In 2017, an estimated 10 million people contracted tuberculosis with 1.6 million eventually dying from the condition. This makes tuberculosis the world’s deadliest infectious disease and one of the ten leading global causes of death. Of this number, more than 95 per cent of cases and deaths are recorded in countries of the Global South.
For this reason, the UN’s Sustainable Development Goals (SDGs) have prioritised combating tuberculosis and other diseases. By 2030, the SDGs hope the fight against the epidemics of AIDS, tuberculosis, malaria and other communicable diseases will be successful; with the sub-goal of Objective 3 of the SDGs aiming to ensure a healthy life for all people of all ages and to promote their well-being.
Tuberculosis is transmitted through the air by a bacterium that in most cases affects the lungs. It is therefore enough for a person suffering from pulmonary tuberculosis to cough or sneeze in order to infect other people in the immediate vicinity. This is what makes the disease so dangerous – it can spread very quickly. People with a weak immune system are, in particular, susceptible to the disease, for example people living with HIV, malnutrition or diabetes. But the disease can be treated and prevented. The World Health Organization estimates that between the years 2000 and 2017 about 54 million lives could have been saved through the diagnosis and treatment of tuberculosis.
One issue, especially in countries of the Global South, is that treatment takes a long time. In order to prevent a relapse and the patient developing a resistance to the bacteria, different antibiotics have to be taken for up to six months. In countries with poor healthcare systems, however, there is often a lack of trained personnel to accompany patients and monitor regular use of the drugs. In recent years, this has led to an increase in multi-resistant pathogens against which antibiotics have no effect. Multi-resistant tuberculosis can also be treated, but in these cases more comprehensive treatment is necessary.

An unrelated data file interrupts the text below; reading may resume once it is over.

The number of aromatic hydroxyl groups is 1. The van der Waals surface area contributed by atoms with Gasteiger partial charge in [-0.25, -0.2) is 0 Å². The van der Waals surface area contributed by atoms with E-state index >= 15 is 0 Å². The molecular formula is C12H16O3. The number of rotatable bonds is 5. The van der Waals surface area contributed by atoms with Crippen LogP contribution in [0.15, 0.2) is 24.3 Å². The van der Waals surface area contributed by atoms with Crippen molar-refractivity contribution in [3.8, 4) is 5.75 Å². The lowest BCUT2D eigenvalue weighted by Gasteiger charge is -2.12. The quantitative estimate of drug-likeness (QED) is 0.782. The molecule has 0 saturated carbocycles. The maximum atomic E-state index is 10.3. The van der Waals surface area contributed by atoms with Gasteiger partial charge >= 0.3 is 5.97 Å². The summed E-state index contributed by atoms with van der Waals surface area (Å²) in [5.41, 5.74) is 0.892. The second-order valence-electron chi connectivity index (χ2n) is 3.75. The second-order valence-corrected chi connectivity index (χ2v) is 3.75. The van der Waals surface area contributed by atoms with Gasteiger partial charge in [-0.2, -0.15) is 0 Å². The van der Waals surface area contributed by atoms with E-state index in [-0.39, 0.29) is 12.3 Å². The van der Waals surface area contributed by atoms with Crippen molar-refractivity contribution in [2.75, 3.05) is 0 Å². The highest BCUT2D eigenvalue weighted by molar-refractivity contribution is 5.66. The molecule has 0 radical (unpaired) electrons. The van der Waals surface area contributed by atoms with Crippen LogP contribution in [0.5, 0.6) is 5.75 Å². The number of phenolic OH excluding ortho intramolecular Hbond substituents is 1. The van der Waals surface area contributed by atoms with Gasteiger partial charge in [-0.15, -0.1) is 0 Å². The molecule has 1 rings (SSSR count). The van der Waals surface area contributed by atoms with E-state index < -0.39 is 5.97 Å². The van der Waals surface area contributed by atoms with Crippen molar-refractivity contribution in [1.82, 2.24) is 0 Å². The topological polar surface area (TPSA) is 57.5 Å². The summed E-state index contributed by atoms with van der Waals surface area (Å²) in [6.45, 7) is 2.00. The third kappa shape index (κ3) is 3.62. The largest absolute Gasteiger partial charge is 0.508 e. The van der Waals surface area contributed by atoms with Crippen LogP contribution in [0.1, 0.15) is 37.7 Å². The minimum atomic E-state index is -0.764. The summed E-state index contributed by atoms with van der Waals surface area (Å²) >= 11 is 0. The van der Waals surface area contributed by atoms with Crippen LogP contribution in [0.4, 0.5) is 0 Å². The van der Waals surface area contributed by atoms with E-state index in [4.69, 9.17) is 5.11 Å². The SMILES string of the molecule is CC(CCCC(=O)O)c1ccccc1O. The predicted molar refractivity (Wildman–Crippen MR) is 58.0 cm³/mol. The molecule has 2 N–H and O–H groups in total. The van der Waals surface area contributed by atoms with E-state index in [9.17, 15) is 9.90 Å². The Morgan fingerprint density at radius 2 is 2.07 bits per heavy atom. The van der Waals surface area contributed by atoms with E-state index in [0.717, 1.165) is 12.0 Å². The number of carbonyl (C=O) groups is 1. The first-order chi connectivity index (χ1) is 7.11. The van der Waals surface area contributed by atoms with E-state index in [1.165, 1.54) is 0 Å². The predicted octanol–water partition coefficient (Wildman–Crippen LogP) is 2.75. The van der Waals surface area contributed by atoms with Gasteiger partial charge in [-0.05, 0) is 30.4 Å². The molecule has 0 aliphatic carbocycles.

NimCure – a Digital Care Tool
Nigeria is one of the 30 countries with the highest incidence rates of tuberculosis. According to the WHO, about 418,000 people in the country in sub-Saharan Africa have contracted the disease. The Nigerian Institute of Medical Research (NIMR) has now joined forces with the Co-Creation Hub (CcHUB), an innovation centre in Lagos. The aim of this partnership is to develop and manage a digital tool to support and improve compliance of tuberculosis patients with treatment in Nigeria.
The resulting NimCure app was launched this month in conjunction with a medical study involving 30 patients and six caregivers. The app connects patients with caregivers who support and manage their treatment remotely. Patients can also record short videos to record their daily dosing. In addition, the app allows patients to track treatment progress, receive important notifications and reminders, and contact their nurses. Nurses themselves can use the app to monitor patient treatment, evaluate video submissions, manage patient treatment progress, and contact patients directly. This will enable more people to receive medical care or monitoring, especially in rural areas where the medical infrastructure is not well developed. For the duration of the pilot project, patients and caregivers will be equipped with mobile phones and internet data.
Since smartphones and the internet are becoming increasingly important – especially in Africa – the app could actually save many lives. It remains to be seen how the pilot phase will proceed, which is scheduled to last eight months, and how the app will be used later. Not all people in Nigeria can afford a mobile phone and expensive data packages, even if the number of phone users in the country continues to rise.
This article is a translation by Mark Newton of the original article by Jasmina Schmidt which first appeared on RESET’s German language site.